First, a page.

Hello to all our dear readers. In lieu of a post this week we wanted to share a review of Power of Two, sent over by the folks at Dating Advice. Hayley Matthews wrote a lovely article describing the online marriage education program and the specific value we bring to couples interested in alternative ways to strengthen their relationships through skill education. We were particularly excited about the interest from a site that focuses on dating couples! We are thrilled at the opportunity to reach more folks at this stage in their relationship, after all it is never too early for relationship skill education!
Flowers are the quintessential romantic gift. Do you know how to pick the most romantic flowers for your anniversary? For a surprise gesture? For a birthday? In this guest post florist Lisa Bernshaw explains the traditional meaning behind flowers to help you pick the best bunch.
Giving flowers has been one of the most romantic and heartfelt gestures now for thousands of years. Just as you might give flowers to a loved one today so too did the Ancient Romans or Egyptians before you. Of course flowers have stood the test of time and proven so popular mostly because of their beauty – but there is more to it than that. Continue reading How to Pick the Most Romantic Flowers for Anniversaries and More
Ashley Davis Bush, LCSW, is a psychotherapist who specializes in helping couples overcome loss and manifest their potential. She is the author of Transcending Loss, Claim Your Inner Grown-up, and her latest book, Shortcuts to Inner Peace: 70 Simple Paths to Everyday Serenity. She also manages several loss support communities on Facebook. In this guest post for PO2 Ashley shares insight into staying connected as a couple through the grieving process.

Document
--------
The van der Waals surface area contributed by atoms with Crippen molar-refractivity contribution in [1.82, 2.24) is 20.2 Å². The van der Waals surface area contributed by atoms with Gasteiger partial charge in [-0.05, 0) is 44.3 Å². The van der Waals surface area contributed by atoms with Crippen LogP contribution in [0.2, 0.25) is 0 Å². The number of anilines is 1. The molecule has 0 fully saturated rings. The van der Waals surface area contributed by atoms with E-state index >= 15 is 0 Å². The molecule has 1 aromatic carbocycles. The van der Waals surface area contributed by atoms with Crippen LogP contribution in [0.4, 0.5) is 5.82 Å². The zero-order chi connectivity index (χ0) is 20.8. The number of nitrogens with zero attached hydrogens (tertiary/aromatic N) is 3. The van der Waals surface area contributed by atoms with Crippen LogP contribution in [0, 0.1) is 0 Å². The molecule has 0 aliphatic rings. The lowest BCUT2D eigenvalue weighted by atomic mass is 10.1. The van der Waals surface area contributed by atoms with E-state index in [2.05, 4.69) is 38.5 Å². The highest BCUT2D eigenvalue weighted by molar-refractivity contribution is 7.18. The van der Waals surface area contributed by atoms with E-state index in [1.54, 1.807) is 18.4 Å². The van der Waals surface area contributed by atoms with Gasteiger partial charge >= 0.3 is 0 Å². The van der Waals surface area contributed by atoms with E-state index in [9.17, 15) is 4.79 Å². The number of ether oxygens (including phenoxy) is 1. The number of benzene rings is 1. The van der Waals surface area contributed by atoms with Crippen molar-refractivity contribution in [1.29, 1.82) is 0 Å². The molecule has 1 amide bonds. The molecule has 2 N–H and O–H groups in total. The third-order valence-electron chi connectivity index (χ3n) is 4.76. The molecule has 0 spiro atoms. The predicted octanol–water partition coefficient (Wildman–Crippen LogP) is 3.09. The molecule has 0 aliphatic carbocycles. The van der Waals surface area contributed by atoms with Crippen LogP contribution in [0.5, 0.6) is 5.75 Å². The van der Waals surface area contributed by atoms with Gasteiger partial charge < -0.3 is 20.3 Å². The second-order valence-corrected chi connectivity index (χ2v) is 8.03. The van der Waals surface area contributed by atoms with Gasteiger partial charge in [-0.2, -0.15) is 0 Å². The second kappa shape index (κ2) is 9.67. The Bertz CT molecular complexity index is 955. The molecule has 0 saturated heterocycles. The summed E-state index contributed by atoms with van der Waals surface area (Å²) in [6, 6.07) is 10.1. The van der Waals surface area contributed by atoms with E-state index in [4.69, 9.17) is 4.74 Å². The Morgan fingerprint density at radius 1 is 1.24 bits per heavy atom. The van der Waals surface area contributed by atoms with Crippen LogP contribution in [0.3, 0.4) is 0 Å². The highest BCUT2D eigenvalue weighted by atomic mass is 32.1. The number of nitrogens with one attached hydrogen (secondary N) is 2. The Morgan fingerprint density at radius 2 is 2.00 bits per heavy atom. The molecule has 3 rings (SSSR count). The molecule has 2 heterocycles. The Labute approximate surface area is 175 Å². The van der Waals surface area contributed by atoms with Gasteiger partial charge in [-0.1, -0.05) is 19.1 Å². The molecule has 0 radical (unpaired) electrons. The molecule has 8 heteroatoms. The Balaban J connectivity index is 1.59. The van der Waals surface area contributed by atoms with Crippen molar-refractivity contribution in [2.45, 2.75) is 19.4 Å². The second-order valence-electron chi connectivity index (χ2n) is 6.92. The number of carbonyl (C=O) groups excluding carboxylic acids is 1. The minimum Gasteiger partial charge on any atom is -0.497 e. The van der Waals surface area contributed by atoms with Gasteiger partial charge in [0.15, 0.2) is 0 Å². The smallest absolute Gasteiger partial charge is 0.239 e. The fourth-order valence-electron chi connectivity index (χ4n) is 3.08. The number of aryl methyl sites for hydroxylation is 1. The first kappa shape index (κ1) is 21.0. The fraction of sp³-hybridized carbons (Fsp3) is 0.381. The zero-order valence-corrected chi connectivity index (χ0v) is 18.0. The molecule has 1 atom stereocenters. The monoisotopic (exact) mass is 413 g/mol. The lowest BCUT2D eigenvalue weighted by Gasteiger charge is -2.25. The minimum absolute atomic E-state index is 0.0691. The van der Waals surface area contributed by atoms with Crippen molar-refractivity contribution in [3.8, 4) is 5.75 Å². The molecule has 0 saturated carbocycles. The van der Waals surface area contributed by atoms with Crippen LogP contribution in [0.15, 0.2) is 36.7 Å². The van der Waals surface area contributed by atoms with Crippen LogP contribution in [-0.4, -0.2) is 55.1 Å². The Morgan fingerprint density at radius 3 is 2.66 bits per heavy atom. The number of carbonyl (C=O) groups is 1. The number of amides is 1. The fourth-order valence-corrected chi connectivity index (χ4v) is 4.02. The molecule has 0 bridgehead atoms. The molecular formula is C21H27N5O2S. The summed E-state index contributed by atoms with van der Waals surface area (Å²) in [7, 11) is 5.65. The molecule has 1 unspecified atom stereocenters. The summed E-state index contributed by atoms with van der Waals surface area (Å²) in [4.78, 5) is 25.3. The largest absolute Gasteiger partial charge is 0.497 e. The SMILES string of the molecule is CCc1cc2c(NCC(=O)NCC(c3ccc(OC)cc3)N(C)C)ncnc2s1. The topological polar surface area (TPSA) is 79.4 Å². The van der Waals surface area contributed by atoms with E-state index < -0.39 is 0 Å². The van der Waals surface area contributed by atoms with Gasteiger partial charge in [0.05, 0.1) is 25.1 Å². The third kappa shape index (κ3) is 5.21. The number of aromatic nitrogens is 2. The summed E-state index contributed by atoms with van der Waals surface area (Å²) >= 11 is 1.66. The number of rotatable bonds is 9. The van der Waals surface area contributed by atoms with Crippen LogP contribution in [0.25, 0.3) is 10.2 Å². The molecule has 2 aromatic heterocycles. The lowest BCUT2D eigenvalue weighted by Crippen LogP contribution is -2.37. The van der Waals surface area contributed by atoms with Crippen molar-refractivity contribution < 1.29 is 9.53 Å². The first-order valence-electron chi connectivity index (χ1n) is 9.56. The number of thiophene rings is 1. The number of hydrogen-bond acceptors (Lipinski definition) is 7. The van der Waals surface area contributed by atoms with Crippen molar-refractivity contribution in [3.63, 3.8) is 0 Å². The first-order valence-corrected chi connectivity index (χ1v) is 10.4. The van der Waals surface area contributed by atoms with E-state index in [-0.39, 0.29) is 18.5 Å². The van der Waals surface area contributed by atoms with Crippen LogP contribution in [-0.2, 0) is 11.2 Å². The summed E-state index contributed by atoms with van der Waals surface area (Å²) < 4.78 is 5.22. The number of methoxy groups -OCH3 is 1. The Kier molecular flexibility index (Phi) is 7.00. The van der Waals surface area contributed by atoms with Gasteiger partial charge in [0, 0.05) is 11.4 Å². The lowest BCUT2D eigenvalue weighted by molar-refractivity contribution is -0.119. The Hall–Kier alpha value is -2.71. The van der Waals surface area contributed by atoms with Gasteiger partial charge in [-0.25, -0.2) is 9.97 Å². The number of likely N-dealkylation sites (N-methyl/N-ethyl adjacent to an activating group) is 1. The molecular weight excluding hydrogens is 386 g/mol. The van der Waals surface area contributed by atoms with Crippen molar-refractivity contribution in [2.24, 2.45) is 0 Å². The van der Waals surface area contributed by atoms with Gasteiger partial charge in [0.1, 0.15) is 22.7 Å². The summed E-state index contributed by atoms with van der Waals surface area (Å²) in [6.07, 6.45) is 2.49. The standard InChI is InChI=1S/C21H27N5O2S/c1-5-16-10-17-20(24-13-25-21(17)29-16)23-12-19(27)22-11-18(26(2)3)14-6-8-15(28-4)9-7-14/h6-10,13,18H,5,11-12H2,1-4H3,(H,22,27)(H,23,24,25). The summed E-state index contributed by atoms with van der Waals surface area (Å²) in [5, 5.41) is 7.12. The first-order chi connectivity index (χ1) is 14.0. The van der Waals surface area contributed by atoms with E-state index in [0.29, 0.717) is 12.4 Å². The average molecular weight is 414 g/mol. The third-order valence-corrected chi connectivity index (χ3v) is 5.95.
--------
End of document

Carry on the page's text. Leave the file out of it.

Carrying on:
In the brilliant 2010 movie, “Rabbit Hole,” Nicole Kidman and Aaron Eckhart play a bereaved couple who are driven apart by their grief after they lose their young son in a tragic accident. While the mother draws inward and wishes to hide from her memories, the father wants to attend grief groups, talk endlessly, and memorialize his son.
The grieving process — with its mixture of pain, sadness, hopelessness, longing, anger, guilt, confusion, and disorientation – is one of our most universal experiences. Thankfully, we won’t all know the searing pain of losing a child, yet we will all know the grief of losing grandparents, parents, pets, friends, and even siblings.
While individuals have different styles of grieving, it is generally considered healthy to be able to tolerate, honor, and express emotions. When you’re grieving with a partner (who may or may not be feeling the same degree of grief), coping with your feelings can be quite a challenge.
How a couple handles their array of grief feelings has the potential to either drive them apart or draw them closer together. The following guidelines offer help for managing the intense, lifelong impact of grief. These are important to remember not only for an individual’s mental health, but also for the sake of the relationship.
1. Speak honestly
Be truthful about your experience and what you’re feeling during your grieving process. It may be that you want time alone to process or write in a journal. Or perhaps you need time to talk with your partner about what’s going on inside. Speak from your heart and be honest about what you need.